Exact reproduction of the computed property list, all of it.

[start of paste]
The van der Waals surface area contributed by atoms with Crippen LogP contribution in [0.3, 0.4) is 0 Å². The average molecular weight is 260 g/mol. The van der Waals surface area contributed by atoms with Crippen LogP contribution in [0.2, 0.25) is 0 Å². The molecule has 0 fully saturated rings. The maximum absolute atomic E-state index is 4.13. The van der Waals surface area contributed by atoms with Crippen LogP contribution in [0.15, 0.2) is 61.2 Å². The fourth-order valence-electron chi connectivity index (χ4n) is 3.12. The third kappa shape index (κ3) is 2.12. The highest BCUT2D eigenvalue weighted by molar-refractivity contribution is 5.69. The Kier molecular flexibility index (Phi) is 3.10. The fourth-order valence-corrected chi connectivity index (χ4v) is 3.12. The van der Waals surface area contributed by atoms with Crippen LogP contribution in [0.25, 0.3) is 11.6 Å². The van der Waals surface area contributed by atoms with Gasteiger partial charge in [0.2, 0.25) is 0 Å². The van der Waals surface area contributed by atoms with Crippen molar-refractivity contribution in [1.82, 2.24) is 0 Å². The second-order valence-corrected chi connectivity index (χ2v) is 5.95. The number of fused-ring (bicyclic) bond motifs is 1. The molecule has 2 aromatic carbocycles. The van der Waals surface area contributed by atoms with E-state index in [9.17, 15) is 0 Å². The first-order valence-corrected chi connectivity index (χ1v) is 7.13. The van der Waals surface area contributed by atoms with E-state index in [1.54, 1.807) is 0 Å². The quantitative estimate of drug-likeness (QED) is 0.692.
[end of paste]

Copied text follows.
The van der Waals surface area contributed by atoms with Crippen LogP contribution in [0.3, 0.4) is 0 Å². The average molecular weight is 260 g/mol. The van der Waals surface area contributed by atoms with Crippen LogP contribution in [0.2, 0.25) is 0 Å². The molecule has 0 fully saturated rings. The maximum absolute atomic E-state index is 4.13. The van der Waals surface area contributed by atoms with Crippen LogP contribution in [0.15, 0.2) is 61.2 Å². The fourth-order valence-electron chi connectivity index (χ4n) is 3.12. The third kappa shape index (κ3) is 2.12. The highest BCUT2D eigenvalue weighted by molar-refractivity contribution is 5.69. The Kier molecular flexibility index (Phi) is 3.10. The fourth-order valence-corrected chi connectivity index (χ4v) is 3.12. The van der Waals surface area contributed by atoms with Crippen LogP contribution in [0.25, 0.3) is 11.6 Å². The van der Waals surface area contributed by atoms with Gasteiger partial charge in [0.2, 0.25) is 0 Å². The van der Waals surface area contributed by atoms with Crippen molar-refractivity contribution in [1.82, 2.24) is 0 Å². The second-order valence-corrected chi connectivity index (χ2v) is 5.95. The number of fused-ring (bicyclic) bond motifs is 1. The molecule has 2 aromatic carbocycles. The van der Waals surface area contributed by atoms with E-state index in [9.17, 15) is 0 Å². The first-order valence-corrected chi connectivity index (χ1v) is 7.13. The van der Waals surface area contributed by atoms with E-state index in [1.54, 1.807) is 0 Å². The quantitative estimate of drug-likeness (QED) is 0.692.